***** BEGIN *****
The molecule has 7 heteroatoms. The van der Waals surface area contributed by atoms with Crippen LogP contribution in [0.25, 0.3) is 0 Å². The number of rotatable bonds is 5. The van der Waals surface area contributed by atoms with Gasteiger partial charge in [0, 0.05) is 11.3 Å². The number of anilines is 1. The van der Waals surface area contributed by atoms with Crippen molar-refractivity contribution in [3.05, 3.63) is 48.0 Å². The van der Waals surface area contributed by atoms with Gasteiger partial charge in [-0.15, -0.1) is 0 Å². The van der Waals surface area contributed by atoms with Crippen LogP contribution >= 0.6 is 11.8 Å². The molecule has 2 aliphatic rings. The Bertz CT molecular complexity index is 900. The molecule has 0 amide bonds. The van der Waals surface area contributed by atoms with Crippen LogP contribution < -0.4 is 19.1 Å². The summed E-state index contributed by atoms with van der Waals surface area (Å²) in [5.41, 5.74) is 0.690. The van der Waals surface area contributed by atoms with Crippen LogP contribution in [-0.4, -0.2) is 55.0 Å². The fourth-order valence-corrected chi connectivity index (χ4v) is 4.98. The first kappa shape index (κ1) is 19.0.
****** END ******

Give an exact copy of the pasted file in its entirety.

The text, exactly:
The molecule has 7 heteroatoms. The van der Waals surface area contributed by atoms with Crippen LogP contribution in [0.25, 0.3) is 0 Å². The number of rotatable bonds is 5. The van der Waals surface area contributed by atoms with Gasteiger partial charge in [0, 0.05) is 11.3 Å². The number of anilines is 1. The van der Waals surface area contributed by atoms with Crippen molar-refractivity contribution in [3.05, 3.63) is 48.0 Å². The van der Waals surface area contributed by atoms with Gasteiger partial charge in [-0.15, -0.1) is 0 Å². The van der Waals surface area contributed by atoms with Crippen LogP contribution >= 0.6 is 11.8 Å². The molecule has 2 aliphatic rings. The Bertz CT molecular complexity index is 900. The molecule has 0 amide bonds. The van der Waals surface area contributed by atoms with Crippen LogP contribution < -0.4 is 19.1 Å². The summed E-state index contributed by atoms with van der Waals surface area (Å²) in [5.41, 5.74) is 0.690. The van der Waals surface area contributed by atoms with Crippen LogP contribution in [-0.4, -0.2) is 55.0 Å². The fourth-order valence-corrected chi connectivity index (χ4v) is 4.98. The first kappa shape index (κ1) is 19.0.